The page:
The Safe Food for Canadians Act (SFCA) received Royal Assent on November 22, 2012. It consolidates authorities and requirements set out in the Canada Agricultural Products Act (CAPA), the Fish Inspection Act (FIA), the Meat Inspection Act (MIA) and the food provisions of the Consumer Packaging and Labelling Act. Regulations are currently being developed in accordance with the authorities of SFCA. Stakeholder consultations are underway. When the SFCA is fully in force, these Acts and their regulations will be repealed. The SFCA does not change the inspection regime or the fines and penalties of the Food and Drugs Act (FDA) and its regulations.
The FDA and its regulations will continue to exist separately and continue to apply to all food sold in Canada. Health Canada is undertaking a separate, but coordinated, modernization of its regulatory framework for food. The FDA will continue to protect consumers from any foods that are unsuitable for human consumption, including those marketed exclusively within provinces. Once the SFCA is fully in force, the CFIA will rely on the authorities in that Act and the FDA to carry out its mandate with respect to food safety. In the interim, the existing legislation will remain in force.
In most of the Acts administered and enforced by the Agency, the Governor in Council is provided the authority to make regulations exempting, or permitting the Minister to exempt, any person, item or activity to which the Acts apply. In addition, there may be provisions exempting any person or activity from the application of the Acts or their regulations. Further consultation on exemptions will be undertaken during regulatory modernization.
1.2 Guiding principles
The CFIA's integrated Agency Inspection Model will apply globally recognized risk management concepts based on prevention. They include systems-based, performance-based and risk-based approaches that are:
- founded on science and based on risk, and that use common inspection procedures and tools;
- aligned with international standards, such as those developed by Codex Alimentarius Commission, the International Plant Protection Convention (IPPC), and the World Organisation for Animal Health (OIE);
- based on the premise that industry is responsible for its products and processes and must demonstrate ongoing compliance with legislative requirements;
- flexible, to accommodate the complexity and size of an operation; and
- supported by information management / information technology (IM/IT) solutions that will facilitate planning, reporting and decision making.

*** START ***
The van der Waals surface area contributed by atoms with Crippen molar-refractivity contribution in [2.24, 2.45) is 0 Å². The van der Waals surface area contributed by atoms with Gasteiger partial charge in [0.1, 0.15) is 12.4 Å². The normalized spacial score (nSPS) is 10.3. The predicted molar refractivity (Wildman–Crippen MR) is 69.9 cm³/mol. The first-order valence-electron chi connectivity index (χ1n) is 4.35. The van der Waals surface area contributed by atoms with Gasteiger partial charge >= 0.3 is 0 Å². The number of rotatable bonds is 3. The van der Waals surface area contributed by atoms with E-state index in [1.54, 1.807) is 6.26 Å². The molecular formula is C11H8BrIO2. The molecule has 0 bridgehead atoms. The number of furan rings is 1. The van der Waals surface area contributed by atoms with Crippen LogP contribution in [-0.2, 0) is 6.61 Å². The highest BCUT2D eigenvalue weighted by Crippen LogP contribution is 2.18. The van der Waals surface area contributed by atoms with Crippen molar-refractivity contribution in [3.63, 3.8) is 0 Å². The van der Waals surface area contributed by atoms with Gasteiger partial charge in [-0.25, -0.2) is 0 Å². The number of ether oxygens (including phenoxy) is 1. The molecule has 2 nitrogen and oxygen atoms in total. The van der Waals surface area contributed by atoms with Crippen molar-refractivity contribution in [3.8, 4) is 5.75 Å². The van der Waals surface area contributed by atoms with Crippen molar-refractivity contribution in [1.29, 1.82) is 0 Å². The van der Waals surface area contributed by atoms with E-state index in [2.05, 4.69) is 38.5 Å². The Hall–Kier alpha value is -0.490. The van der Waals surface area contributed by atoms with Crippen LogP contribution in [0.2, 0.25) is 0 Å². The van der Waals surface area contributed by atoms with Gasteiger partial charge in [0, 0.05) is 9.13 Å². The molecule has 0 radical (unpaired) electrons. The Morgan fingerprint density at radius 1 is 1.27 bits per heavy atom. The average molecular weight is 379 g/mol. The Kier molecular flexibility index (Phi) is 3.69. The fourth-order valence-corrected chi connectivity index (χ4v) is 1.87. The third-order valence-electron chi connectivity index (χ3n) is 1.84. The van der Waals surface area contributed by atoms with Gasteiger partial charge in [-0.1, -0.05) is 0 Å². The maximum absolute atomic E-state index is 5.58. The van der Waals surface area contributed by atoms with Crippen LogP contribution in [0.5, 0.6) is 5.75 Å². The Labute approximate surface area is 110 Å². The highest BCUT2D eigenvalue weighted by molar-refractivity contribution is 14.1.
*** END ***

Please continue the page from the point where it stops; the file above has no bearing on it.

1.3 Roles and responsibilities
1.3.1 Regulated parties
Regulated parties are responsible for complying with the law. They demonstrate this commitment by ensuring that the commodities and processes for which they are responsible meet regulatory requirements. Regulated parties also provide the CFIA with input and information that is used in regulatory decision making.
1.3.2 Roles and responsibilities of the CFIA
The CFIA verifies industry compliance through activities that include inspection, surveillance, sampling and testing. These activities are used to assess whether a regulated party has developed, documented, implemented and maintained written preventive control measures, whether these measures are effective, and whether regulatory requirements and licence conditions have been met. When non-compliance is identified, the CFIA takes appropriate compliance and enforcement action.
Compliance promotion is any activity that increases awareness, informs, motivates, or changes behaviour and encourages compliance with a regulatory requirement.
The CFIA derives its inspection and enforcement authorities through its Acts. In light of modernization, the CFIA will develop a common suite of inspection policies and procedures supplemented by commodity-specific inspection materials, as necessary. These materials will clearly link the regulations to their policy intent and provide functional direction to CFIA staff regarding the regulatory requirements to be verified.
Recognizing that a range of barriers can impede compliance, regulatory organizations worldwide are introducing a more proactive approach to generating compliance by regulated parties. A crucial step will be to promote awareness and understanding of the requirements. New programming will be provided to regulated parties to help them understand and comply with requirements. Compliance education materials will be prepared for regulated parties to clearly explain the regulatory requirements.
1.3.3 Key partners
The CFIA works with its partners to manage regulated risks and emergencies; and promote the development of control systems to maintain the safety of Canada's high-quality agriculture, agri-food, forestry, aquaculture and fishery products.
The CFIA's Key Federal Partners:
- Agriculture and Agri-Food Canada
- Health Canada
- Pest Management Regulatory Agency
- Public Health Agency of Canada
- Canadian Grain Commission
- Public Safety Canada
- Canada Border Services Agency
- Fisheries and Oceans Canada
- Natural Resources Canada, including Canadian Forest Service
- Foreign Affairs, Trade and Development Canada
- Environment Canada, including Canadian Wildlife Service
The Canada Border Services Agency (CBSA) will continue to clear shipments into Canada with the assistance of the CFIA, but its officers will now confirm that importers have a valid licence. The CFIA's electronic certification processes are to be integrated as they are developed. Import related information, including licence numbers, will be captured in electronic transactions exchanged between the CFIA and the CBSA. CBSA officers are designated as inspectors to enforce "program legislation", including CFIA legislation. The CFIA will continue to work closely with the CBSA to verify that its officers have the necessary tools to enforce the CFIA's legislation at airports and other Canadian border points.